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Interview with Kara Jorgensen
As you may have noticed from my reviews of the Earl of Brass and the Winter Garden, I’m a fan of Kara Jorgensen’s work. She was gracious enough to talk to me about her books, and I managed to reign in my fangirling. We talked about lots of topics from strong women to inspiration and research. This is a great interview, read more below.
N: I’m gonna dive right in, as you know I’m in love with your characters. Was there any real life inspiration for your characters, if not what is your character creating process?
K: For a lot of my characters, there is a “real life” inspiration for that character even if it’s only physically. Eilian, for example, is a combination of a lot of characters. He was inspired by Indiana Jones, Lawrence of Arabia, Edward from Full Metal Alchemist, and a little Nathan Fillion thrown in for good measure. Adam physically is modeled after Errol Flynn if he was a Victorian dandy. Other characters, like Hadley or Immanuel gelled as I wrote. I had a vague understanding of who they are (usually beginning with their occupation and a bit of back story), and from there, they begin to grow as I write. I typically don’t know my characters inside and out when I start writing but feel them out as new situations bring out different aspects of their characters.
N: So I have to say, I love your strong female characters. All of your women characters are smart, and passionate and just plain badass. Do you have any strong female characters in fiction that you look up to?
K: I must admit that strong women in fiction has been lacking in my reading. Hermione Granger, Luna Lovegood, and Mrs. Weasley will always be leading my pack of strong women, especially from my early reading, but thinking on it now, I’m pretty surprised to find that I don’t remember reading about many strong women. Medea from Euripides’ play is another badass woman I definitely love from literature, but I think most of my inspiration actually comes from real women. Often my characters come from independent, rebellious women from the past like Mary Shelley and her mother Mary Wollstonecraft, cross-dressing women who went to war, subversive women, suffragettes who threw bricks through windows and fought police during protests. I think we’ve come a long way in fiction, but there’s more work to do in terms of the representation of strong characters who are women, different ethnicities and cultures, and different sexualities and genders.
N: I have to commend you on your realistic portrayal of falling in love in your novels. From Hadley to Eilian and Immanuel and Adam your characters fall in love in such a realistic way. Have you written a lot of romance or are you just naturally talented?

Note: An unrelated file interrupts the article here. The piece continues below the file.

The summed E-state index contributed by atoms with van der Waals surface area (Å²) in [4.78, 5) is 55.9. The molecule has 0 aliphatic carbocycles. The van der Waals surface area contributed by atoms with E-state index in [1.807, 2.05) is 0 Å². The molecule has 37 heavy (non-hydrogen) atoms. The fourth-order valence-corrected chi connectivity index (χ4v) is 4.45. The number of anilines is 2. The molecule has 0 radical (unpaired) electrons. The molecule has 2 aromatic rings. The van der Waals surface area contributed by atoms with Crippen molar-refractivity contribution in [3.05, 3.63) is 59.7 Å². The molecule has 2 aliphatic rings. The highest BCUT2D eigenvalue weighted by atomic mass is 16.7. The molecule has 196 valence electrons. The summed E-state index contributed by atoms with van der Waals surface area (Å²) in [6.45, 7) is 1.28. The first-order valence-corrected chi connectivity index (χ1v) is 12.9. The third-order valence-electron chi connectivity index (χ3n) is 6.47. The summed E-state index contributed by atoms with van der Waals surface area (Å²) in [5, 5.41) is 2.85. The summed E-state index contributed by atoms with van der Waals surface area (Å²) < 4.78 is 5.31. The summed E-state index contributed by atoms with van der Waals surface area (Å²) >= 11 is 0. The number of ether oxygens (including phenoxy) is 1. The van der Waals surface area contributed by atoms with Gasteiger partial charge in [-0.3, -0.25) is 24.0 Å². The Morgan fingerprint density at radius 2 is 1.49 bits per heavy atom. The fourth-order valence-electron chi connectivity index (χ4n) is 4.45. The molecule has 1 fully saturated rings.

K: I have to say thank you for thinking my romances are realistic! That is one aspect of my writing that I am always worried about. Most of my stories have a romance element as part of a subplot, but I have never written a strictly romance story. I have been in a relationship with the same person for ten years, so my romances tend to be less fire and burning passion and more of a slow-burn with a bit of build-up, though every relationship is different. I don’t know if being in a long-term relationship helps with writing characters who end up in stable relationships, but it’s where I draw my experience from.
N: I love how you tackle LGBT issues in your books. For those that are new to the genre, do you have any recommendations? (Other than your books of course)
K: Oh yes. My current reading list has a lot of LGBT fiction in it. For readers who like historical or literary fiction, I would recommend Sarah Waters’s Tipping the Velvet or Fingersmith, E. M. Forester’s Maurice, The Portrait of Dorian Gray by Oscar Wilde, and Cry to Heaven by Anne Rice. Most of Anne Rice’s works contain LGBT characters, and they were probably my first exposure to the genre. Some modern fantasy authors I’m currently enjoying are: Laura Lam (Pantomime and Shadow Play), Jordan L. Hawk (Widdershins), K. J. Charles (The Magpie Lord), and Sam Farren (Dragonoak, which I admit I haven’t gotten to yet)
N: So what made you decide to write steampunk? Have you always been a fan of the genre?
K: I have always been a fan of Victorian fiction and historical fantasy, so steampunk seemed to be a natural progression. As I began reading more steampunk fiction (primarily anthologies and short stories), I found that, while I enjoyed the stories, what I wanted to read wasn’t there. I loved the combination of the Victorian aesthetic with lace and corsets and the complex contraptions that featured in the stories. The genre is wide-open to interpretation, which I love and is probably why I chose to write in it.
N: In addition to above, the detail in your books is amazing from the way Eilian’s bionic arm works to the way society runs. Was there a lot of research involved for your novels?